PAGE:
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With lawmakers yet again scheming how to keep the lights on, there’s a lot of wiggle room in what is considered a “clean” extension these days in Washington. They are ready to kick the can down the road and keep the status quo until they have the bandwidth for a proper fight. Where there is no space for ambiguity? The cold fact that the government’s funding mechanism expires on Sept. 30.
Negotiations between House Speaker Nancy Pelosi and Treasury Secretary Steve Mnuchin are focused on a so-called “clean” spending bill. Neither side has defined just what “clean” means, how long that measure will last or if there’s any room in it for some pandemic bailout bucks. There’s a wide acceptance that they don’t want to load this spending bill up with extraneous add-ons, but can they strip it down to its bare essentials and settle on a date when they rejoin the fight post-election?
The first question could be as simple as keeping spending at the current level to get through the November election. The second question may be one that causes the most heartburn. And where Congress and the Trump Administration come down on it may be one unavoidable way they tip their hand on where they think this election is headed.
Democrats facing tough re-elections in just 48 days are pushing for more coronavirus relief, either as part of this funding package or through a fast-moving stand-alone bill. Much of the earlier relief packages either expired in August or ran out of money sooner, and incumbents in swing districts need more than “We’re trying” as a message heading into voting, which begins Friday in some states. A bipartisan compromise plan for pandemic relief is currently floating around the Capitol from the self-described Problem Solvers Caucus. That plan would spend as much as $2 trillion to help small businesses, to send checks to American workers and to boost unemployment payments.
Top Democrats have rejected the compromise because it leaves out some of their priorities, such as cash for state and local governments and money for election integrity. Pelosi, however, says she’ll keep her Democratic members in Washington working on a relief package until they find a solution — good news for out-of-work Americans but trickier for House lawmakers from both parties who are all on the ballot this year. Republicans by and large don’t want to take up anything before Election Day, especially if it runs afoul of Trump. The President, for his part, said in a tweet today that Republicans should “go for the much higher numbers.” If it were linked to a bill to avoid a government shutdown, that might make things easier.
In the interim, Democrats are trying to set any movement on a timeline that would push the next debate on spending levels into January of next year, when former Vice President Joe Biden could be taking the oath of office. A blank slate, sans Trump, looks awfully appealing for Democrats assured that they’ll be back here next year.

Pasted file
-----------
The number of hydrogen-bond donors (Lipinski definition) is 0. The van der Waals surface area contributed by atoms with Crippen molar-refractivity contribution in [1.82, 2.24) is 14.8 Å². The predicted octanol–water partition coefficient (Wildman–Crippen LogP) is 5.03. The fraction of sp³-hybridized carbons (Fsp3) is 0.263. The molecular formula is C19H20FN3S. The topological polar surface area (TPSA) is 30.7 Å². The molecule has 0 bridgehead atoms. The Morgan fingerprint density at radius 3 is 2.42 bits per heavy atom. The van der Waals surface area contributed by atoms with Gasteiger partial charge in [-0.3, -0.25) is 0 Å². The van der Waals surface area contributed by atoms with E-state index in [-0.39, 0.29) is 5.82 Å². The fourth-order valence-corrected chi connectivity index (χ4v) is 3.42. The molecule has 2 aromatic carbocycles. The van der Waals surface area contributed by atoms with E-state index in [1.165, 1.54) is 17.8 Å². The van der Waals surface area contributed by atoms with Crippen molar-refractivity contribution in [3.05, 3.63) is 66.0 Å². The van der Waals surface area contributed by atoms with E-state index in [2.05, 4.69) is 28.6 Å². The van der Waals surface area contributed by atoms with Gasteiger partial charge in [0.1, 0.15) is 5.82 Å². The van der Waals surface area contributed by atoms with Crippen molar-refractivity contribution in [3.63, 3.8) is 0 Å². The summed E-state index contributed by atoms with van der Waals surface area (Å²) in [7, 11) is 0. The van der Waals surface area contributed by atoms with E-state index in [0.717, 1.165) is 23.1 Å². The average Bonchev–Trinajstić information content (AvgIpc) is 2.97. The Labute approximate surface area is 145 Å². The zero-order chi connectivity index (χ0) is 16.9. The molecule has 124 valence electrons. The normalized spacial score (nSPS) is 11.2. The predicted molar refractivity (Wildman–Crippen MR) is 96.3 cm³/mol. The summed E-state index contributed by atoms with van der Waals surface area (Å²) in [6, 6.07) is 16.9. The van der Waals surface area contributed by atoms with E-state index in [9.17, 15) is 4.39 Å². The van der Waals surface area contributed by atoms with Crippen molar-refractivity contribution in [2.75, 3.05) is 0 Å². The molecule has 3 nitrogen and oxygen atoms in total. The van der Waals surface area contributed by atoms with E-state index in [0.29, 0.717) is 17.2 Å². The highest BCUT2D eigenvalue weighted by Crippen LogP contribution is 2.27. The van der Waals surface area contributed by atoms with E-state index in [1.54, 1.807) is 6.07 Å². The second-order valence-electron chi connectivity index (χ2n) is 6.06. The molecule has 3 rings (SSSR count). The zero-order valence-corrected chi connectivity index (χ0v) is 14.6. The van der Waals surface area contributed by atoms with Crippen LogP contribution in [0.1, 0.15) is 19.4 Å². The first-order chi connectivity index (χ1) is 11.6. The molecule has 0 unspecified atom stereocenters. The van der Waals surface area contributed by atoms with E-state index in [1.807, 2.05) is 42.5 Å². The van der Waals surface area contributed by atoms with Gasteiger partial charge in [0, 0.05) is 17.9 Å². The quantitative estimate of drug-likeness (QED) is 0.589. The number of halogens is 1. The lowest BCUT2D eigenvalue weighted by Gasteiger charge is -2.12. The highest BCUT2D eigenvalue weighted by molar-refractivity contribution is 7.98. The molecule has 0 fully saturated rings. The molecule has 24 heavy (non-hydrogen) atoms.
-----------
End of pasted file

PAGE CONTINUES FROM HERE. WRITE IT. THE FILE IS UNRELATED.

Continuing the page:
Republicans, on the other hand, are looking at revisiting the spending bill during what is traditionally called the lame-duck session, when lawmakers — or presidents — who are leaving office are given one last window to make laws. Sen. Richard Shelby, chairman of the all-powerful Appropriations Committee, told reporters on Capitol Hill yesterday that they are looking at “December 18th, middle of December, something like that.”
Few in the President’s own party will say it, but that schedule would give Trump one last chance to put his thumbprint on Washington should he lose in November. It would also potentially limit Biden’s options should he win. Setting the schedule in such a way is both crafty and, well, a little defeatist.
House Majority Leader Steny Hoyer, the Democrat who nominally controls the floor schedule, told colleagues yesterday that they should expect to be voting on funding next Tuesday. But there is still no resolution on what that bill will look like or its duration. Luckily, Congress has gotten extremely good at these temporary fixes and, barring any surprises from intransigent lawmakers or presidents, can move quickly to patch the funding leak. That says more about Washington’s lurch from one crisis of its own making to the next than any of the legislators’ ability to do big things.
But there are still deadlines. The Bipartisan Policy Center reports that, even with some creative accounting practices and shell-game transfers, the U.S. will hit its spending wall between Oct. 18 and Nov. 5 — right in the heart of the election season and while most states will be already voting. A crisis is afoot, but an ability to kick the can isn’t far from frame.
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